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This article was published on April 8, 2010

Hey Facebook! Bigger photos are great, but here’s how to really improve your photo app.

Hey Facebook! Bigger photos are great, but here’s how to really improve your photo app.

The recent acquisition of Divvyshot by Facebook got me thinking about the humble photo app. Given the chance, how would I improve Facebook photos?

I decided to keep in mind that photo sharing on Facebook is about being social. Photography enthusiasts have plenty of sophisticated services to support their needs. I was trying to think of features that make it easier to upload, share and enjoy photos among family and friends.

Here’s what I came up with:

  • Support a limited amount of the EXIF data to be retained on upload and displayed alongside the picture. Specific fields that I think would be useful are timestamp, caption, geo-location and tags.
    • Supporting captions would allow me to caption pics in Picasa before upload meaning I have the captions available for anything else I use the pictures for.
    • Geo-location would open the door to displaying albums on a map, great for travel pictures. Also, sharing among friends or groups based on locations. I reckon it would be interesting to create an album of all my friends pics taken in the same city.
    • Time stamps would allow me to quickly sort albums chronologically, something I often want to do when uploading pics after a trip. I often find that Facebook’s order after upload is a bit dodgy and I need to manually move pictures around.
  • Allow me to upload to a “staging area” where I can edit (ordering, tagging, captions) before publishing. Often when I upload albums after a big trip, I find that by the time I’ve gone through writing captions people have already started browsing the album.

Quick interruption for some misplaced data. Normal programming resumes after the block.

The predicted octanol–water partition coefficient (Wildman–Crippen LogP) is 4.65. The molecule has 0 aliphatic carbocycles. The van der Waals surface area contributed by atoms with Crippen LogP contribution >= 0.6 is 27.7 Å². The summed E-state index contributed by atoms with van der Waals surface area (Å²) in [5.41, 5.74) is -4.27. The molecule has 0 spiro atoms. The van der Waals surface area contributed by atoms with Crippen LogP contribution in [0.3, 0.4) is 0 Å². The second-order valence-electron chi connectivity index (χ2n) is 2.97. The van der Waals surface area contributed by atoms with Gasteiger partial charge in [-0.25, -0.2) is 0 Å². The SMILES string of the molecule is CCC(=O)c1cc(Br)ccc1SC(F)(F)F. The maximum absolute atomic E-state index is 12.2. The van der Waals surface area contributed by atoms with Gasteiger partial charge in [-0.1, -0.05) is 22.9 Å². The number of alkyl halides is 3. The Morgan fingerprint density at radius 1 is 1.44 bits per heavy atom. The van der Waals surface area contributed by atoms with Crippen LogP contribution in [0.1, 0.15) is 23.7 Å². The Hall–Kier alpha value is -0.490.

• Introduce automated people tagging. Photoshop and Picasa have been experimenting with these features for a while now and its time Facebook played a bit of catchup. I’m not advocating pure automated tagging, just the ability for Facebook to identify and prompt likely matches.
  • Improved gallery features. Facebook’s gallery is pretty straightforward, how about some Cooliris style galleries and carousels? But, to give credit where its due, Facebook was the first site in common use where clicking a pic brought up the next pic in the album – I still find this much more intuitive than solutions like Flickr’s photostream control.
  • Some fun captioning tools. Speech bubbles, thought bubbles and the like. Nothing too fancy, I don’t envisage feature rich Picnik style editing – just enough to add some fun to shots I am sharing.
  • More social features around albums. At the moment, albums are largely created by one person. The use of groups and events to create shared albums feels a bit clunky. I suspect this feature is at the core of the Divvyshot acquisition.
  • Allow me to embed albums from other sites. Its a bit counter-intuitive but bear with me – Facebook’s revenue comes from ads (among other things). Embedded Flickr albums would still have me looking at Facebook’s page and ads. I’d probably spend more time on Facebook as I wouldn’t need to go out to other sites. There is no particular advantage in Facebook storing the content itself. In fact, if Facebook tried to use my pictures for anything other sharing I’d quite quickly shut down my account.

With more than 3bn photos being uploaded each month, Facebook is by far the worlds biggest photo sharing site. Hopefully in the coming months, as Facebook incorporates some of Divvyshot’s engineering, we may see some spit and polish applied to the humble gallery. In the meantime, I’d be interested to hear your suggestions in the comments.